• 17Jan

    Why Do People Become Bulimic? (Part 2)

    Influence of culture on the development of bulimia

    In the part one of this two-blog series, we discussed the influence of genetics, trauma, personality and family on the development of an eating disorder.

    Andrew F. Kazmierski / Shutterstock.com

    Andrew F. Kazmierski / Shutterstock.com

    Culture is another common factor contributing to the development of bulimia and other eating disorders. We are continuously faced with mass media messages of what defines “beautiful.” Our culture has come to define beautiful as skinny. Many people falsely believe the key to happiness is in being thin. A well-known study of the eating and diet habits of people living on the island of Fiji by Dr. Anne Becker and colleagues clearly expresses the role culture and media have on one’s body image.

    Prior to the arrival of television to the island in 1995, Fijians celebrated the “full figure” and there were virtually no cases of eating disorders in the nation. Nearly three years after the introduction of television to the Fijian people, a survey found that 74% of teenage girls felt they were “too big or too fat” and 15% of the girls surveyed said they had vomited to control their weight.  Western images of “beauty” had infiltrated the culture, shifting their perception of what defines beauty.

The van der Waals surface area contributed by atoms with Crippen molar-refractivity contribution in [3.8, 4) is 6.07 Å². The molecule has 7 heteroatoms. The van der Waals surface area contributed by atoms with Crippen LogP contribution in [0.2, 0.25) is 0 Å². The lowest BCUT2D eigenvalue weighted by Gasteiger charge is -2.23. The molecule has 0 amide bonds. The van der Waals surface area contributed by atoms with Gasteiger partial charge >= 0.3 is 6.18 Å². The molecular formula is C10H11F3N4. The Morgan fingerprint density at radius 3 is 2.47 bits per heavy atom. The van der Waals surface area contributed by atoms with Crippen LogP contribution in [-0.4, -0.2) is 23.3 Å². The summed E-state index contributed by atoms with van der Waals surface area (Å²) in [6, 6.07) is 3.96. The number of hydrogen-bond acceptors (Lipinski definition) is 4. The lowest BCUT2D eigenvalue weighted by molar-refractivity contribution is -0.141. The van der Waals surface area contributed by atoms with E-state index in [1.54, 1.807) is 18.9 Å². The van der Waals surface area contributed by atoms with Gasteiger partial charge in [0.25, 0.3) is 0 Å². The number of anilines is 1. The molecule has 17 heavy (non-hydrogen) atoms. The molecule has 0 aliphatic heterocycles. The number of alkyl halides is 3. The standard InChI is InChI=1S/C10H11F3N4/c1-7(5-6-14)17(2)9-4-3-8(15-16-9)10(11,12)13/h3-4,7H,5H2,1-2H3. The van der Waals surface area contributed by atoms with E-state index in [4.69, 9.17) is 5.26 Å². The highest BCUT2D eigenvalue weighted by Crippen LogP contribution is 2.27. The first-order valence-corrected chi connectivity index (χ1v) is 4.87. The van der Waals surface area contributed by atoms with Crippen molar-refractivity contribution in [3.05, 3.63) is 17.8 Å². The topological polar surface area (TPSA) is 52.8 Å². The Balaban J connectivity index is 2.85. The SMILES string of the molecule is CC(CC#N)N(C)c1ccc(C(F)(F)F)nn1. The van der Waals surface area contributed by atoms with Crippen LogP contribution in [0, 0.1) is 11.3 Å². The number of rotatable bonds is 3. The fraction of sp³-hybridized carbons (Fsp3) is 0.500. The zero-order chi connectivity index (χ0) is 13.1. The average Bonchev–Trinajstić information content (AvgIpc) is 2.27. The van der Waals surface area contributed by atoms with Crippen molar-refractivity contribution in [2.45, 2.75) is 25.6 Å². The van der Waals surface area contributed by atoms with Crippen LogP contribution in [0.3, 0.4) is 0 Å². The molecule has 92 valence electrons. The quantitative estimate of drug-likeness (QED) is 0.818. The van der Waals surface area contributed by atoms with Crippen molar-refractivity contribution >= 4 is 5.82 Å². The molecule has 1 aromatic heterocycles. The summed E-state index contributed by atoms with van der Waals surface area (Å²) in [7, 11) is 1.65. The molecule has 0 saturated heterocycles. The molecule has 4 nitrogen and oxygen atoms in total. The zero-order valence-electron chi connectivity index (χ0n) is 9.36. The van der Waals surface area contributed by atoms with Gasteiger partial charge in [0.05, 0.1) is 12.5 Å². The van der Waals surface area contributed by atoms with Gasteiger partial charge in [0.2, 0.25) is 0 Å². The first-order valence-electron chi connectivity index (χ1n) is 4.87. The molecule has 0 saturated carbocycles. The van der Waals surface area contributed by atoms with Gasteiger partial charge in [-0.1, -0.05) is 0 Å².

Read more about the Fiji study here.

    In addition to television messages, the idea of thin is also all over the Internet, magazines and other mass media. The media glorifies bulimia and anorexia. While culture may have a stronger influence on one individual than another, the influence of culture for many people who suffer from an eating disorder is undeniable.

    Other studies have found that the instances of eating disorders are higher in women who read fashion and beauty magazines. Magazines often portray the “ideal” woman as stick thin. When women (and men) are continuously bombarded with images of what culture has deemed ideal, it may lead to an obsession with body image resulting in bulimia or anorexia nervosa.

    Girls Reading Magazines

    While there are no certain predictors of an eating disorder, culture is one that has been known to play a role in the development of eating disorders.

    Bulimia nervosa is a serious disease, which can cause severe medical complications and cannot be treated by an individual simply modifying his or her behavior. Bulimia has psychological and emotional roots that must be treated as well. It is an illness that often cannot be treated without the help of a professional. If you suspect a loved one is suffering from bulimia, do not ignore the signs. Seek immediate help from a professional.